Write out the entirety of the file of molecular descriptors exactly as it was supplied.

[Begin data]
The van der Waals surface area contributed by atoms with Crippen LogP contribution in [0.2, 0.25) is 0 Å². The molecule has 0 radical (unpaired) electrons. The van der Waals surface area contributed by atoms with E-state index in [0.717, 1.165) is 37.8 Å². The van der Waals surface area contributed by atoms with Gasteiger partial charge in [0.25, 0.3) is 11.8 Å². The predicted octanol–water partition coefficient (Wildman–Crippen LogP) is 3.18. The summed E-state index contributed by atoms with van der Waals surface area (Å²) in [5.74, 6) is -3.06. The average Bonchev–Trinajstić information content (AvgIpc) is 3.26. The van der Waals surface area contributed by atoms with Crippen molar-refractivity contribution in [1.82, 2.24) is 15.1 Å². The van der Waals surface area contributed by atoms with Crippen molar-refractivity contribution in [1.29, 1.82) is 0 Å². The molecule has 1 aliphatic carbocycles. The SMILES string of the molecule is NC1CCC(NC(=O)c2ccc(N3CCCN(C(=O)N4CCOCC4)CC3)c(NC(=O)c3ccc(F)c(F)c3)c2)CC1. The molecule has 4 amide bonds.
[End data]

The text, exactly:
The van der Waals surface area contributed by atoms with Crippen LogP contribution in [0.2, 0.25) is 0 Å². The molecule has 0 radical (unpaired) electrons. The van der Waals surface area contributed by atoms with E-state index in [0.717, 1.165) is 37.8 Å². The van der Waals surface area contributed by atoms with Gasteiger partial charge in [0.25, 0.3) is 11.8 Å². The predicted octanol–water partition coefficient (Wildman–Crippen LogP) is 3.18. The summed E-state index contributed by atoms with van der Waals surface area (Å²) in [5.74, 6) is -3.06. The average Bonchev–Trinajstić information content (AvgIpc) is 3.26. The van der Waals surface area contributed by atoms with Crippen molar-refractivity contribution in [1.82, 2.24) is 15.1 Å². The van der Waals surface area contributed by atoms with Crippen molar-refractivity contribution in [1.29, 1.82) is 0 Å². The molecule has 1 aliphatic carbocycles. The SMILES string of the molecule is NC1CCC(NC(=O)c2ccc(N3CCCN(C(=O)N4CCOCC4)CC3)c(NC(=O)c3ccc(F)c(F)c3)c2)CC1. The molecule has 4 amide bonds.